These Are the Best and Worst States for Working Moms
You'll be surprised at which state earned the top spot.
Women now make up nearly half of the U.S. workforce. For the 71.5 percent of working mothers who have children under the age of 18, according to the Bureau of Labor Statistics, location can make a big difference in easing the stress of their day-to-day lives. And thanks to a report released on Tuesday from the financial website WalletHub, working moms now know where to flock to and where to stay away from.
WalletHub’s report of the best and worst states for working moms in 2019 based its finding on a variety of metrics—cost and availability of child care, the quality and availability of day care, parental leave policies, the number of pediatricians in the area, the wage gap, the female unemployment rate, the average length of a woman’s work day and commute, and the number of working mothers who feel financially secure.
While the cost of childcare in Massachusetts may be relatively high, it still earned the top spot as the best state for working moms in 2019. It scored first place in child care, most likely due to the quality of both the schools and the healthcare. It also won first place for work-life balance, thanks to a good job market and a slightly shorter-than-average work week. It was followed by Rhode Island, Connecticut, and Vermont—all of which made the top seven on WalletHub’s 2018 ranking—indicating that New England is the best region for working mothers in the U.S. overall.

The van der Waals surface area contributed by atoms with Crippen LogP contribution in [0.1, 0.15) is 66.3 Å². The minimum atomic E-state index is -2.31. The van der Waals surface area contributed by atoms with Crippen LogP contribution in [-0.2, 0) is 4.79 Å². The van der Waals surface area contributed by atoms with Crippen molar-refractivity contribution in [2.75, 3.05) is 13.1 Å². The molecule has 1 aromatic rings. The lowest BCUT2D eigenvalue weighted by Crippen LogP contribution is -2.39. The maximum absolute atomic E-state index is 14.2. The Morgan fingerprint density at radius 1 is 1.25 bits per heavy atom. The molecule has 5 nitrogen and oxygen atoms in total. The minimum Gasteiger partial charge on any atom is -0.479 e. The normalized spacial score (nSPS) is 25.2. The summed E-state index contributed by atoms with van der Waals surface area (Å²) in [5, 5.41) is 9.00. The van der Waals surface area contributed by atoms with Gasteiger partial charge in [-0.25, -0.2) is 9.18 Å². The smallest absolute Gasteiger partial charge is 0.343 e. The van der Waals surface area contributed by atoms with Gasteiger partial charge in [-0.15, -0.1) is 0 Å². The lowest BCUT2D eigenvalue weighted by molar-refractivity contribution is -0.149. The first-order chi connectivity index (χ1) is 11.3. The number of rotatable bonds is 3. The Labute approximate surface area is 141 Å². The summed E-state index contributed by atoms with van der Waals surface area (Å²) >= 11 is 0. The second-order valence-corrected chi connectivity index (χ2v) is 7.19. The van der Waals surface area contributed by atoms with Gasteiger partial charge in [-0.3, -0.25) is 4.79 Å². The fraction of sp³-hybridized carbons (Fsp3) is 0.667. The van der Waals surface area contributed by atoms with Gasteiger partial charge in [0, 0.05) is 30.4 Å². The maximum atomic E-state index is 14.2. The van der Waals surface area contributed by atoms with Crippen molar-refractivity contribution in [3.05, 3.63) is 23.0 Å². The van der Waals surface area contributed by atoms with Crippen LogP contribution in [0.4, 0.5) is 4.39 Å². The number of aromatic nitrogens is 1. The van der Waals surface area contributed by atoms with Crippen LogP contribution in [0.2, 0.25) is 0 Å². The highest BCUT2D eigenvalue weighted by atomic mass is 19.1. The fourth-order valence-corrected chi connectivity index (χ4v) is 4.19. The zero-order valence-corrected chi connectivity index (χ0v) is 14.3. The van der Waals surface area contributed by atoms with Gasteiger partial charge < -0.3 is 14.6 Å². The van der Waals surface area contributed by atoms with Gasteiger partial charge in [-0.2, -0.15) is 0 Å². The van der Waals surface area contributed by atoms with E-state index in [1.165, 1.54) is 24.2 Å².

On the other end of the spectrum, the Deep South contained most of the worst states for working moms. The bottom three were South Carolina, Alabama, and Louisiana, which came in last place on WalletHub’s ranking. While some of these states had the lowest child care costs, they also scored low for quality. Alabama—which was recently named the most stressed state in America due to a high poverty rate, high divorce rate, and lack of housing affordability—had one of the lowest ratios of female executives in the country. And Louisiana and South Carolina had some of the highest gender pay gaps across the board.
And for more stories proving the working mom struggle is very real, check out 33 Things No One Tells You About Being a Working Mom.
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